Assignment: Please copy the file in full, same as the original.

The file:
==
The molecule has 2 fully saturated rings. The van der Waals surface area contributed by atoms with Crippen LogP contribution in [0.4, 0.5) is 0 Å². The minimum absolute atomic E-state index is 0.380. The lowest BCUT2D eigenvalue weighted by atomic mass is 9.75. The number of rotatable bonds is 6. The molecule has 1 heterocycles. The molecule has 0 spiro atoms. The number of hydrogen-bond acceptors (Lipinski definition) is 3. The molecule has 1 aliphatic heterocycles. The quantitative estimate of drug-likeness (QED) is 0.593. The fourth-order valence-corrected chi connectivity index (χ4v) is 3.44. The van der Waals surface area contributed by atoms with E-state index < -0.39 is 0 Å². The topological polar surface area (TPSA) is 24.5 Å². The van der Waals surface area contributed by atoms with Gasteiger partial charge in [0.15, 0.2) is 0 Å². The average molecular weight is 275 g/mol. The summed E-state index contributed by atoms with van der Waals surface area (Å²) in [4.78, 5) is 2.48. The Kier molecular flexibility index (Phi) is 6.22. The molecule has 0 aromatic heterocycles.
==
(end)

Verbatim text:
The molecule has 2 fully saturated rings. The van der Waals surface area contributed by atoms with Crippen LogP contribution in [0.4, 0.5) is 0 Å². The minimum absolute atomic E-state index is 0.380. The lowest BCUT2D eigenvalue weighted by atomic mass is 9.75. The number of rotatable bonds is 6. The molecule has 1 heterocycles. The molecule has 0 spiro atoms. The number of hydrogen-bond acceptors (Lipinski definition) is 3. The molecule has 1 aliphatic heterocycles. The quantitative estimate of drug-likeness (QED) is 0.593. The fourth-order valence-corrected chi connectivity index (χ4v) is 3.44. The van der Waals surface area contributed by atoms with E-state index < -0.39 is 0 Å². The topological polar surface area (TPSA) is 24.5 Å². The van der Waals surface area contributed by atoms with Gasteiger partial charge in [0.15, 0.2) is 0 Å². The average molecular weight is 275 g/mol. The summed E-state index contributed by atoms with van der Waals surface area (Å²) in [4.78, 5) is 2.48. The Kier molecular flexibility index (Phi) is 6.22. The molecule has 0 aromatic heterocycles.